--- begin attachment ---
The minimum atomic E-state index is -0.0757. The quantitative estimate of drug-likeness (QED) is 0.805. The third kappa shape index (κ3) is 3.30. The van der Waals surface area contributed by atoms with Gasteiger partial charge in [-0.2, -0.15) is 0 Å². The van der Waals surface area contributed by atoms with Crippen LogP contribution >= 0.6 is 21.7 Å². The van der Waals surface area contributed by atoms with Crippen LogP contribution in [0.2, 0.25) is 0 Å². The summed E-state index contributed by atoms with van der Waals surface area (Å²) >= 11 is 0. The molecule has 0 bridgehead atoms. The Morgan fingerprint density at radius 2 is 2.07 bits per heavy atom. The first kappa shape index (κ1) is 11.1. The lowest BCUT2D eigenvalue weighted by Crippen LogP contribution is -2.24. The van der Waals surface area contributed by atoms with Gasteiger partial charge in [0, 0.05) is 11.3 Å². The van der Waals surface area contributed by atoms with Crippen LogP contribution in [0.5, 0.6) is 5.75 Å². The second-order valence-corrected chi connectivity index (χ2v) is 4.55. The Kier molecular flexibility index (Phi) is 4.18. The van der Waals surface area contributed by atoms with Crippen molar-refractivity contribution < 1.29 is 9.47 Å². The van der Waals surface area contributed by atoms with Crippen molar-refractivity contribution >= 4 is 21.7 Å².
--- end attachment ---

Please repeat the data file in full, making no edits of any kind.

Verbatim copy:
The minimum atomic E-state index is -0.0757. The quantitative estimate of drug-likeness (QED) is 0.805. The third kappa shape index (κ3) is 3.30. The van der Waals surface area contributed by atoms with Gasteiger partial charge in [-0.2, -0.15) is 0 Å². The van der Waals surface area contributed by atoms with Crippen LogP contribution >= 0.6 is 21.7 Å². The van der Waals surface area contributed by atoms with Crippen LogP contribution in [0.2, 0.25) is 0 Å². The summed E-state index contributed by atoms with van der Waals surface area (Å²) >= 11 is 0. The molecule has 0 bridgehead atoms. The Morgan fingerprint density at radius 2 is 2.07 bits per heavy atom. The first kappa shape index (κ1) is 11.1. The lowest BCUT2D eigenvalue weighted by Crippen LogP contribution is -2.24. The van der Waals surface area contributed by atoms with Gasteiger partial charge in [0, 0.05) is 11.3 Å². The van der Waals surface area contributed by atoms with Crippen LogP contribution in [0.5, 0.6) is 5.75 Å². The second-order valence-corrected chi connectivity index (χ2v) is 4.55. The Kier molecular flexibility index (Phi) is 4.18. The van der Waals surface area contributed by atoms with Crippen molar-refractivity contribution < 1.29 is 9.47 Å². The van der Waals surface area contributed by atoms with Crippen molar-refractivity contribution >= 4 is 21.7 Å².